God blesses us. This word bless is key to our understanding of who we are and what we have. This is its first appearance in the book of Genesis, but not the last. It appears 88 times in Genesis alone.

            It's a word that's thrown around in circles of the faithful, "You're a blessing," "I've been blessed," "I have so many blessings." It is key to our understanding of how we are to journey through life. God's call, promise, and blessing are intensely personal and intimate - for us individually. As we map out our journey, we are called to identify and celebrate God's blessings, thankful for what we have received. We are called to be a glass half full people, not because we have rose colored glasses and are out of touch with the world. But because we have reason to believe that God makes good on his promises. Especially in the Reformed tradition, we understand that we respond to God's promises by acknowledging our blessings and returning them to God. We respond to God's promises by returning our blessings to God.

            And then we share them. Those promises aren't just for us. It's a key phrase and belief - blessed to be a blessing. We receive good news and share good news with others. It's a vital part of what we believe, especially as Christians. Part of our imperative is to share the story with others. And so while the call is intensely personal, "The Lord said to Abram, 'Go,'" the promise and blessing is to be shared wildly. The blessing is to be extended to others, so that they might know their (they're) blessings, too.

            Maggi Dawn, Theologian and Dean of Yale University Chapel "...what we can see is that God's call to Abram isn't something he's never imagined before. It's a call to resume a journey he has already begun years earlier, but for some reason has forgotten or given up on. The call of God can be as simple as a reminder of something we used to do and have somehow stopped, something we started and never finished. The call of God might be quite the opposite of mysterious: it may be a question that asks why we've settled down, or why we've given up, and that gently prods us to start again"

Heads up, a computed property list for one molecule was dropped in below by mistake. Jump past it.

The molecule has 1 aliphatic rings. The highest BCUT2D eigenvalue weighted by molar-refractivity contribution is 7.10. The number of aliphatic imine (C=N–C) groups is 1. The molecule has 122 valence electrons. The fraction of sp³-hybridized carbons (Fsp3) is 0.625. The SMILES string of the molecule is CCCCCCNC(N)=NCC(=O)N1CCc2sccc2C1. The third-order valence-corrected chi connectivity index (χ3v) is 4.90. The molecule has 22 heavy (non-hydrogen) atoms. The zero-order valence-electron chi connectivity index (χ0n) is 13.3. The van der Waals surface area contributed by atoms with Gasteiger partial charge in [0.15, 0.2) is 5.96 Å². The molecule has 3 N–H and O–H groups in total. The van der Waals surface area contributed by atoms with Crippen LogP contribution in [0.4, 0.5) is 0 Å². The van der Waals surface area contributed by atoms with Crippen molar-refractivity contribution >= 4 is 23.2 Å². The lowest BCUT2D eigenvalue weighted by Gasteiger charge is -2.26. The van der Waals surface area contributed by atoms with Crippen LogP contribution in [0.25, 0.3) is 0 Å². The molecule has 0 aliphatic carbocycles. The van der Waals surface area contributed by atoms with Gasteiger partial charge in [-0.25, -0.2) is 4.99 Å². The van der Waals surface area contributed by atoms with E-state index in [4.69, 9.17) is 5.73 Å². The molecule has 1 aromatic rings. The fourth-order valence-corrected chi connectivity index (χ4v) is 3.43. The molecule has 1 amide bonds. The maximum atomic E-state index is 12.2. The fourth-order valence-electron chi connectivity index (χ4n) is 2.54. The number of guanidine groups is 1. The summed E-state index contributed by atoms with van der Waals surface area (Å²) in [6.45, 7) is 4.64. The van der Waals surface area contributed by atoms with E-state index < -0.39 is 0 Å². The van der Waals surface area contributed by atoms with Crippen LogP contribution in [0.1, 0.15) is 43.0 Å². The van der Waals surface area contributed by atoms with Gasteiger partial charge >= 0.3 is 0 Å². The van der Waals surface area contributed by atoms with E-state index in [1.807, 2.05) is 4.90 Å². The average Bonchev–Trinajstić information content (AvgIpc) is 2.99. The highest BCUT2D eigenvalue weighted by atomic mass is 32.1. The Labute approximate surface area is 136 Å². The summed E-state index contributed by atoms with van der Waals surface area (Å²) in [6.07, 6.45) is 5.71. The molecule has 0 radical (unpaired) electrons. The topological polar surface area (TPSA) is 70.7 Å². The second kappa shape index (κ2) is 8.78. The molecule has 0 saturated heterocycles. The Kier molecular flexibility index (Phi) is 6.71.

God is a God of call, promise and blessing, to you. In this passage God moves from the God who desires relationship with humanity to a God who initiated relationship with humanity. Where does God's call find you today? Are you mid-way on a journey that you began years ago, needing a "go" to keep you moving? Or perhaps you've arrived at the destination of your calling and are watching the blessing live on through your children and grandchildren, God's call, promise and blessing to all generations. Maybe you're just at the beginning of exploring that call, and where it means you're meant to go. Or, you've just unloaded the moving truck and now have to build a life in this place of promise. Or, maybe, just maybe, you're unsure about it all, and whether or not God really is calling you. For all of us, this story is true. God's calling is a calling of promise and blessing, no matter where we are on our journey. Amen.

Melodie Jones-Pointon
[1] Rev. Linda Pepe, Moorestown, NJ.